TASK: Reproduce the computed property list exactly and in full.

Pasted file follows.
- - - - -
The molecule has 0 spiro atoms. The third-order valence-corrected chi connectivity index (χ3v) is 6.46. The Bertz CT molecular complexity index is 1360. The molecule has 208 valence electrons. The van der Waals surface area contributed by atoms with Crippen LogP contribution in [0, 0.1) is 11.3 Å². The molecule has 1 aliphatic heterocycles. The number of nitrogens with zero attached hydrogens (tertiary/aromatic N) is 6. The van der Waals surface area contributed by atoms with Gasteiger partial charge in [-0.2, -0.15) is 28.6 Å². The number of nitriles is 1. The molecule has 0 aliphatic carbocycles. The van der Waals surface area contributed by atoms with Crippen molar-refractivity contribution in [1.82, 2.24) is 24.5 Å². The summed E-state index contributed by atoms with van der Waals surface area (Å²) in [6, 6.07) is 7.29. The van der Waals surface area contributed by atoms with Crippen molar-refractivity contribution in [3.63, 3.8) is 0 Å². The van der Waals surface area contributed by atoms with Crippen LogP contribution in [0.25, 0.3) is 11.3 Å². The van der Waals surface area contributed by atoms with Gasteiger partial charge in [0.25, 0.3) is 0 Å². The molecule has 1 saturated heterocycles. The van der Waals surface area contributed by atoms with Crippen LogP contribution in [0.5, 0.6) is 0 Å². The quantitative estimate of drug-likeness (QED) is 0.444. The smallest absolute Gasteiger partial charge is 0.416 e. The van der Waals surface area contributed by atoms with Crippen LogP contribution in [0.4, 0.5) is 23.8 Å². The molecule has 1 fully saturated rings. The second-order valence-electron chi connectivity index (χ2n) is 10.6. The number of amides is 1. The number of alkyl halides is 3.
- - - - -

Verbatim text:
The molecule has 0 spiro atoms. The third-order valence-corrected chi connectivity index (χ3v) is 6.46. The Bertz CT molecular complexity index is 1360. The molecule has 208 valence electrons. The van der Waals surface area contributed by atoms with Crippen LogP contribution in [0, 0.1) is 11.3 Å². The molecule has 1 aliphatic heterocycles. The number of nitrogens with zero attached hydrogens (tertiary/aromatic N) is 6. The van der Waals surface area contributed by atoms with Gasteiger partial charge in [-0.2, -0.15) is 28.6 Å². The number of nitriles is 1. The molecule has 0 aliphatic carbocycles. The van der Waals surface area contributed by atoms with Crippen molar-refractivity contribution in [1.82, 2.24) is 24.5 Å². The summed E-state index contributed by atoms with van der Waals surface area (Å²) in [6, 6.07) is 7.29. The van der Waals surface area contributed by atoms with Crippen molar-refractivity contribution in [3.63, 3.8) is 0 Å². The van der Waals surface area contributed by atoms with Crippen LogP contribution in [0.25, 0.3) is 11.3 Å². The van der Waals surface area contributed by atoms with Gasteiger partial charge in [0.25, 0.3) is 0 Å². The molecule has 1 saturated heterocycles. The van der Waals surface area contributed by atoms with Crippen LogP contribution in [0.5, 0.6) is 0 Å². The quantitative estimate of drug-likeness (QED) is 0.444. The smallest absolute Gasteiger partial charge is 0.416 e. The van der Waals surface area contributed by atoms with Crippen LogP contribution in [0.4, 0.5) is 23.8 Å². The molecule has 1 fully saturated rings. The second-order valence-electron chi connectivity index (χ2n) is 10.6. The number of amides is 1. The number of alkyl halides is 3.